- Sole proprietorship is necessary to separate your personal and business assets. As a sole proprietor, you’re the only owner of your business, but you may have employees on your payroll.
- Limited liability corporations have more than one owner. All personal and business assets are separate, and there may be employees.
While it is possible to go through this process on your own, it can be intimidating anytime you’re dealing with the IRS and establishing a business.
3. Understand the Insurance Requirements
Starting out on your own in any medical field means you need to cover yourself with insurance.
As a business owner on top of a physical therapist, you’ll encounter many coverage options. You’ll need some, but not all of them.
Depending on your freelance job description, here are the basics to invest in before you start practicing.
Malpractice/Professional Liability Insurance
This policy is essential for anyone who provides a service to others as an expert. It covers you if a claim is filed against you stating that your advice or service was negligent or harmful.
If you’re treating patients, this insurance is a requirement. However, if your role is non-clinical, check with your state laws to see if you need to invest in this coverage.
General Liability Insurance
General liability is the coverage you need in case someone gets hurt on your property or something is damaged.
For example, if you’re visiting your home health client and accidentally break their TV, it’s covered under your general liability policy.
More commonly, though, it covers any claims if someone sustains an injury on your property. So, it’s crucial to have a general liability insurance policy if you have your own office.
Beyond these two policies, other types of coverage are a good idea but not essential for your license, like:
- Healthcare coverage that includes wellness visits
- Life insurance
- Disability insurance (giving you a paycheck in the event of injury or illness as disabilities that keep you from working)
- Commercial auto (necessary if you drive for your job)
4. Build a Budget
Before you cut off your consistent income stream, you’ll need to analyze your spending needs.
What do you already have to get your business off the ground? What will you need?
Make a budget for your PT expenses, including things like:
- Licensing and permits
- Overhead (i.e., utilities, rent, employees)
With this clear picture in your mind, you’ll be able to decide whether starting the business is financially feasible with what you have on hand or if you need to look into a small business loan.
Then, write down your personal expenses. How will you cover those?
5. Design Your Business Plan
If a small business loan might be in your future, you’ll have to create a business plan. Even if you’re doing it all independently, this document is a strategic way to start.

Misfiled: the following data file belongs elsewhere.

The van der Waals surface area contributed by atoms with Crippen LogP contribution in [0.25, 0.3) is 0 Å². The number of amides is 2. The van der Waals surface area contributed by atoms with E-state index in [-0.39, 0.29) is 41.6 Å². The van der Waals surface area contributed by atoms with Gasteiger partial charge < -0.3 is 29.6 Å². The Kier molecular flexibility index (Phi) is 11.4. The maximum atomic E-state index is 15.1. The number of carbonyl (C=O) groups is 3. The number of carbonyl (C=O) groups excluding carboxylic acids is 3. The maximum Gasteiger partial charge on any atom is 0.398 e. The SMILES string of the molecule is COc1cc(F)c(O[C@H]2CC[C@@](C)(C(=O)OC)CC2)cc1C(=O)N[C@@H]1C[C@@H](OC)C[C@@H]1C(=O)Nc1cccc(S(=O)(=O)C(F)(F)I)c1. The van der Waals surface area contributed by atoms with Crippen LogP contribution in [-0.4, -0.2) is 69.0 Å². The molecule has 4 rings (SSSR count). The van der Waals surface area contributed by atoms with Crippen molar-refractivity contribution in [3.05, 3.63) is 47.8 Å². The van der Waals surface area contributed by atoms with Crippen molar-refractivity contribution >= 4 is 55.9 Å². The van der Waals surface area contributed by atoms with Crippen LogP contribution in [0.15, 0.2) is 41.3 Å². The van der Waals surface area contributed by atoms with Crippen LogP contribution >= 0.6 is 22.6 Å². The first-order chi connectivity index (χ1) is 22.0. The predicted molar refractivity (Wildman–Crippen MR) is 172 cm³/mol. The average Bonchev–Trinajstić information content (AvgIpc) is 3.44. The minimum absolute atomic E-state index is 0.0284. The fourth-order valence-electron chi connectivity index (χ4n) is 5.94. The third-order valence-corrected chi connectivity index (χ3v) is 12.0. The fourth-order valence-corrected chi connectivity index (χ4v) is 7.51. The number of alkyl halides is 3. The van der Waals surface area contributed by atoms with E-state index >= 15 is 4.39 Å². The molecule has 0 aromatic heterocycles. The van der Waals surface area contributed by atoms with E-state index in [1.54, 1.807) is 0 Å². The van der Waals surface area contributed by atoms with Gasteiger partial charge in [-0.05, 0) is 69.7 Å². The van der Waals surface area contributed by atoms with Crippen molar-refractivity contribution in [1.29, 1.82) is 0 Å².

You may have all the ideas in your head. A business plan takes your thoughts and goals and puts them all on paper in an organized manner.
It includes planning for factors like covering expenses as you get started and gives you a holistic idea of how you’ll meet your goals.
A typical business plan guides you through the process of:
- Market research and analysis
- Writing a basic plan
- Calculating costs
- Learning how to establish credit for your business
- Setting milestones for mini-goals on the way to your big target
Tackling Your To-Dos With a Plan
With a solid plan underneath you, you’ll be able to optimize your spending and set smart goals in an order that makes sense. It helps you sort through your tasks and tackle them one at a time, starting with the most relevant.
As an example, you know that website creation and marketing will be necessary.
You need an online and social media presence in order to be searchable and get referrals if you’re seeing patients.
But until you have your insurance and licenses, there’s no reason to start working on your website.
You can’t treat anyone yet, so why spend the money designing a site and getting a hosting platform?
Starting a business, especially if you’re going out of your comfort zone as an entrepreneur, will always have some challenges. With a plan of action in place, you’re expecting the obstacles and preparing for them before they happen.
There’s a reason why this is a required part when you apply for small business funding.
Financial experts know that most successful companies start with a plan, and they follow it, adjusting as necessary.
Why reinvent the wheel? Work with the legal experts at Selfgood to find a business plan template that aligns with your goals, and tweak it for your freelance PT gig.
The role of a physical therapist has adapted in this post-pandemic world. It’s a field that can be hands-on or hands-off, depending on your experience and passion.
As long as you follow the strict requirements that make up the medical field, you can be a freelance physical therapist.
You don’t have to do it alone. Selfgood is designed to help gig workers be successful. Click here to learn about our benefits for freelancers.